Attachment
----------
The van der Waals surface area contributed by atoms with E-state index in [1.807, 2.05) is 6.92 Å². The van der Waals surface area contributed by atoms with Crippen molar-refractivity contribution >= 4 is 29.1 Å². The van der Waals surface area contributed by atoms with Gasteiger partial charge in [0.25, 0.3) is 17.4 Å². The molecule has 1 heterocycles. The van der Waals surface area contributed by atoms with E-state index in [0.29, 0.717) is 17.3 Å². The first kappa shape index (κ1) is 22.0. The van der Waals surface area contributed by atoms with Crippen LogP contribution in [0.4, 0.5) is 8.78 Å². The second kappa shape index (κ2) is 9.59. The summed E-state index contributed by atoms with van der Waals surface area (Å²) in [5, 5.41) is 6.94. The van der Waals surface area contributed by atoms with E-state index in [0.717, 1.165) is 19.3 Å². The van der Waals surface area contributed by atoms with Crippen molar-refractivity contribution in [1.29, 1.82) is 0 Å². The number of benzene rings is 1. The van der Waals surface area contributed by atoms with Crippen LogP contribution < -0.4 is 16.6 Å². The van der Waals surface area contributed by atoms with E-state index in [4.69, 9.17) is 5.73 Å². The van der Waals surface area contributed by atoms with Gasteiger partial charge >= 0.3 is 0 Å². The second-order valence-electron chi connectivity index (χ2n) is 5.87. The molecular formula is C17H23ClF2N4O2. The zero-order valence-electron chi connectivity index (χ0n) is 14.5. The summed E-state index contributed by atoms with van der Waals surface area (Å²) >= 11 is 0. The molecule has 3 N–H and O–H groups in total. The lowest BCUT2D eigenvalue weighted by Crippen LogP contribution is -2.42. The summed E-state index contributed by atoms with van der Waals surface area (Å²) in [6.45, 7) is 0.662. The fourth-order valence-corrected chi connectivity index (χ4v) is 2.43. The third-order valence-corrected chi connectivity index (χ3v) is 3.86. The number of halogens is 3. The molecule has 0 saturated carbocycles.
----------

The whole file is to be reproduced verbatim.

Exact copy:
The van der Waals surface area contributed by atoms with E-state index in [1.807, 2.05) is 6.92 Å². The van der Waals surface area contributed by atoms with Crippen molar-refractivity contribution >= 4 is 29.1 Å². The van der Waals surface area contributed by atoms with Gasteiger partial charge in [0.25, 0.3) is 17.4 Å². The molecule has 1 heterocycles. The van der Waals surface area contributed by atoms with E-state index in [0.29, 0.717) is 17.3 Å². The first kappa shape index (κ1) is 22.0. The van der Waals surface area contributed by atoms with Crippen LogP contribution in [0.4, 0.5) is 8.78 Å². The second kappa shape index (κ2) is 9.59. The summed E-state index contributed by atoms with van der Waals surface area (Å²) in [5, 5.41) is 6.94. The van der Waals surface area contributed by atoms with E-state index in [0.717, 1.165) is 19.3 Å². The van der Waals surface area contributed by atoms with Crippen molar-refractivity contribution in [1.29, 1.82) is 0 Å². The number of benzene rings is 1. The van der Waals surface area contributed by atoms with Crippen LogP contribution < -0.4 is 16.6 Å². The van der Waals surface area contributed by atoms with E-state index in [4.69, 9.17) is 5.73 Å². The van der Waals surface area contributed by atoms with Gasteiger partial charge >= 0.3 is 0 Å². The second-order valence-electron chi connectivity index (χ2n) is 5.87. The molecular formula is C17H23ClF2N4O2. The zero-order valence-electron chi connectivity index (χ0n) is 14.5. The summed E-state index contributed by atoms with van der Waals surface area (Å²) >= 11 is 0. The molecule has 3 N–H and O–H groups in total. The lowest BCUT2D eigenvalue weighted by Crippen LogP contribution is -2.42. The summed E-state index contributed by atoms with van der Waals surface area (Å²) in [6.45, 7) is 0.662. The fourth-order valence-corrected chi connectivity index (χ4v) is 2.43. The third-order valence-corrected chi connectivity index (χ3v) is 3.86. The number of halogens is 3. The molecule has 0 saturated carbocycles.